Another place to stop and ponder things is on the Bristlecone Trail.  Bristlecone is an easy-ish, one mile trail from Rainbow Point, which is the end of the road.  The trail takes you through a forest of Douglas fir and White fir.  It then opens out onto a sweeping vista with bristlecone pines.  The oldest bristlecone in the park is here.  Its been standing for about 1,500 years.  Right near by are little bristlecones that are just starting out.  There are also a lot of dead, weathered white, sculpted trees.  They’re very, very pretty, still standing tall against the blue sky.  The view here really is stunning.  You can look back and clearly see where the trees go right up to the edge of the cliff.  Better yet, you can look out and know that somewhere, not too far in the distance, is the North Rim of the Grand Canyon.  There are mesas, deep canyons that look like snakes running across the land and even a volcanic cone formation in the distance.  Its easy to see and understand how everything works together.  It was super windy and a bit chilly, but I stood there for a long time.  If you ever get to Bryce, take this trail.  But make sure you have time to stop and think about things.

The landscape is truly sunset colored.  The tops of many of the mesas and hoo-doos are a grey-ish white.  They’re horizontally striped – grey-ish white to chocolate to orange.  The orange ranges from a deep orange-red in some areas to a light pink in other areas.  All of this is punctuated by deep green trees, some of which grow right down in and amongst the hoo-doos.  Stunning.

So, we basically spent the day driving to all of the viewpoints, ending at Rainbow Point.  There’s a lot of hiking to do here.  I would love to come back and hike down in the canyon to look up at the hoo-doos.  We talked to a ranger at one of the first look-outs who was watching a bit of trail down in the canyon because they were already looking for a lost hiker.  He told us that they have so many people get lost, dehydrated, twist an ankle, etc. every single day that they actually send out park rangers super early in the morning so they’re already on the trails when people start having trouble.  So, if you like to hike, are in excellent shape and are into emergency / park ranger type stuff, you can actually get a job that pays you to just hike around in the national park (at least here in Bryce).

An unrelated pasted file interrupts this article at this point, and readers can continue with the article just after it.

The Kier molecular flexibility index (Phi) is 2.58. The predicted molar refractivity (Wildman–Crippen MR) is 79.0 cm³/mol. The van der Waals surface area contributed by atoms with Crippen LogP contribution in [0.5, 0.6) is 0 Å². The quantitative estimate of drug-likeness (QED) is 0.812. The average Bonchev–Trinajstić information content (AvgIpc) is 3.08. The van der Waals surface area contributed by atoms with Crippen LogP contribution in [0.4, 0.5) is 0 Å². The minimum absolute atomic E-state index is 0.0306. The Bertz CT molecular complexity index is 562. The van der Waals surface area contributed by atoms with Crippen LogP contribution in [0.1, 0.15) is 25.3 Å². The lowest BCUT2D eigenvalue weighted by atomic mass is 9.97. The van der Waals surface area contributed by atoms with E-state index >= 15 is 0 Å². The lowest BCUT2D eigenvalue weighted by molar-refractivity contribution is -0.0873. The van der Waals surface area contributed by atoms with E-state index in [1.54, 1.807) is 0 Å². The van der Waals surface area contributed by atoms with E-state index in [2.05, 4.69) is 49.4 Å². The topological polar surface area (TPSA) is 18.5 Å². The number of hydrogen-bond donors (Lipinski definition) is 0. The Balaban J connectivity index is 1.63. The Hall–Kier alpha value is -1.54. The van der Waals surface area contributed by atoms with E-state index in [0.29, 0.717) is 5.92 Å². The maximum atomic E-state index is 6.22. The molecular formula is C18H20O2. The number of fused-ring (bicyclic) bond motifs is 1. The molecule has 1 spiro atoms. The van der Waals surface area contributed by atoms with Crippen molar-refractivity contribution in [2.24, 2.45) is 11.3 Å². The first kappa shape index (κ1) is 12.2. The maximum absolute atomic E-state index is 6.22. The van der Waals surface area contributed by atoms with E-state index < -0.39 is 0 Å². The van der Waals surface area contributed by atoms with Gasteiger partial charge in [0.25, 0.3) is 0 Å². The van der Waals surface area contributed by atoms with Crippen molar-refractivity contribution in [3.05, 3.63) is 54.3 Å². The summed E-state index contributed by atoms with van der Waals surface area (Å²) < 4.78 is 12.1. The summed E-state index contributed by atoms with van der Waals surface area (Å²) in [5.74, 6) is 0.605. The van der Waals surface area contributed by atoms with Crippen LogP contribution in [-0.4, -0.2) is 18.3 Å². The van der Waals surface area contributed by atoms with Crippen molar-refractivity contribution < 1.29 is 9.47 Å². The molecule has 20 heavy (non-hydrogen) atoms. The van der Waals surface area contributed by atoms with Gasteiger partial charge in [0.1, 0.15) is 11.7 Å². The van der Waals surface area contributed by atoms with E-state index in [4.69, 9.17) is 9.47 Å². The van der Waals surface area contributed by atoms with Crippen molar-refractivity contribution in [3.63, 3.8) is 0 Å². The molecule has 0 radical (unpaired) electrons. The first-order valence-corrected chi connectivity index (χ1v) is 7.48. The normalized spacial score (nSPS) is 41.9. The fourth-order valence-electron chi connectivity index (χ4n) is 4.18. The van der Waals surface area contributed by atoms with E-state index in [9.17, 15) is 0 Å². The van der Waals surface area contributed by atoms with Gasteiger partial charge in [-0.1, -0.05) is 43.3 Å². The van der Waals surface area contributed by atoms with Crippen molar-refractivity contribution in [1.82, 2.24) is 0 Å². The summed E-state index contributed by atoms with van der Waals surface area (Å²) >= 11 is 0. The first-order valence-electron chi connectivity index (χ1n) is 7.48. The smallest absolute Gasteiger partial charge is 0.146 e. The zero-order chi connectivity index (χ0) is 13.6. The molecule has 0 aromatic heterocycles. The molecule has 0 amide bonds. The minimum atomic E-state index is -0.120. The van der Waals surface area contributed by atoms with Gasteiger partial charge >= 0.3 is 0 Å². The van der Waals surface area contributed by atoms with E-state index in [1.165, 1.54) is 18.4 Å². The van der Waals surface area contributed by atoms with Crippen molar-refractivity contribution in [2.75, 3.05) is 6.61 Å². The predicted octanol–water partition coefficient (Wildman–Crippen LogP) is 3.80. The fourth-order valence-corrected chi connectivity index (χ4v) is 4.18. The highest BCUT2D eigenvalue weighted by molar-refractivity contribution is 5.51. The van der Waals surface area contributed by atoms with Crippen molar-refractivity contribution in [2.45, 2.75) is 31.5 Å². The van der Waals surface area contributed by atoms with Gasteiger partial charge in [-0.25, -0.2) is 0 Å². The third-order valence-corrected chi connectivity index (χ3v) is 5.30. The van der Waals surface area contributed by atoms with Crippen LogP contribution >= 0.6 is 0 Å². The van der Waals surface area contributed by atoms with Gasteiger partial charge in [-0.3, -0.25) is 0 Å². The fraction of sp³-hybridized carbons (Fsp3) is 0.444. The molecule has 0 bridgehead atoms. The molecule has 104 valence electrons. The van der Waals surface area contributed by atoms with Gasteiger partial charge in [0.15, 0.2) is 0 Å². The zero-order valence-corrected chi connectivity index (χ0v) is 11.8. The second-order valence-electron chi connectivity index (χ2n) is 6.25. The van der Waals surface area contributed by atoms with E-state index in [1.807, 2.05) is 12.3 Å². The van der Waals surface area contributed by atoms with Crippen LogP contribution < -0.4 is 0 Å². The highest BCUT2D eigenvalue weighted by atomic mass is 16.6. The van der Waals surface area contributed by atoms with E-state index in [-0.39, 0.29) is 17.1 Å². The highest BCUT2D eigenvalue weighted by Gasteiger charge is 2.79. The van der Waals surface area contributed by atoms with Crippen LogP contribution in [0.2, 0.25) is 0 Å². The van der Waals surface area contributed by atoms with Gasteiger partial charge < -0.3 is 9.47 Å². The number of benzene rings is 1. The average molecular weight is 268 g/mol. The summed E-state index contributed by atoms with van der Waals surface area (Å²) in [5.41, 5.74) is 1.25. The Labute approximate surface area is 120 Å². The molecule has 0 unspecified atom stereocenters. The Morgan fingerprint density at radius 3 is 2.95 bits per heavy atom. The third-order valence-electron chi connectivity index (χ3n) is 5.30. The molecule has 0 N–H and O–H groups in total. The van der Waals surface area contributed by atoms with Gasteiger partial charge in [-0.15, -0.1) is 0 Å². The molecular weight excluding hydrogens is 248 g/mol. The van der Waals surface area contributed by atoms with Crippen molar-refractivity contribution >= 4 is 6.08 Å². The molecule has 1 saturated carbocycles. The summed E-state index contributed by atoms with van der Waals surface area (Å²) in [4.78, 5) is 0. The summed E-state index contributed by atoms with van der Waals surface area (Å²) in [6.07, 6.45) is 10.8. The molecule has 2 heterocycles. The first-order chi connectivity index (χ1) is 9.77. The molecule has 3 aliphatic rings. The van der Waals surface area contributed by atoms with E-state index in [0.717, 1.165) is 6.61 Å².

After our driving tour, we hung out here on our porch for awhile and then meandered to the lodge for dinner.  I had a spectacular dinner . . . it started with a serving of warm, garlic sourdough (with big cloves of garlic in it!).  Then I had the seared salmon with a cilantro-mango-lime sauce, accompanied by roasted root vegetables and rice pilaf.  My glass of cabernet from 14 Hands Winery was very good.  To finish it off, there was a slice of caramel apple pie that was amazing!  Wow.  I’d eat that whole meal again!

Come to Bryce Canyon!!!  Walk the Bristlecone Trail and have apple pie at the lodge!  And do the hoo-doo/deep canyon . . . (turn around) . . . forest . . . . forest . . . (turn around) . . . hoo-doo/deep canyon thing.  And ponder.  And wonder.

 

 

 

 

 

 

Travel Planning Fatigue

I’m the family travel planner.  For the  past few years, we’ve taken a month long, summer, road trip every other year.  They take a lot of planning.  I also plan all our weekend trips and shorter getaways.

I completely re-planned the 10 day trip my Mom and I just took in 3 days.  We were supposed to go to Glacier National Park but a fire closed most of the sights, including the Going-to-the-Sun Road.  That, coupled with her bad asthma, made that trip impossible.  I gave her the options of rescheduling a trip to Glacier or planning a whole new trip.  “New trip!!!”  she said.  Sigh . . . o.k.  But, in three days, that was accomplished; hotel reservations, major sites, side trips, and all.

I’m good at trip planning.  Typically, I enjoy it.

But I am absolutely stumped for where to go on next summer’s family vacation.  We’ve driven across the country twice – so we’ve been to at least half, if not more, of the states.  We’ve been to a lot of national parks, a lot of museums, and a lot of other quirky stops.  We’ve been on cruises.  We’ve been to Hawaii (and are going there again in February).

I’m having a super hard time coming up with a trip that will make everyone happy.  And that we can afford.  Believe me, I’ve found lots of amazing things to do but they’re a bit out of our price range.

My 15 year old son is happy doing just about anything.  My 13 year old daughter . . . not so much.  She’s declared herself done with national parks and museums.  She likes “activities” – horseback riding, swimming, but not hiking.  She likes to sit on the porch of a nice lodge and have us all play a board game.  We all like excellent food.

I think I have trip planning fatigue.  With the whole world calling and my family saying, “Where to next??” I don’t know why I can’t come up with something!

 

“Its a Bit of a Hike”

I texted our friend to see if he wanted to get together for dinner.  “Yes, or, do you want to go fishing with us on Saturday?” came the reply.  “O.k., where, etc.?”  The plan was to go “poke poling” out at Dillon Beach.  “Its a bit of a hike out to the fishing spot.” our friend warned.  No problem!  We’re usually up for a hike.  And, a quick online check confirmed that we could take the dog.  Perfect!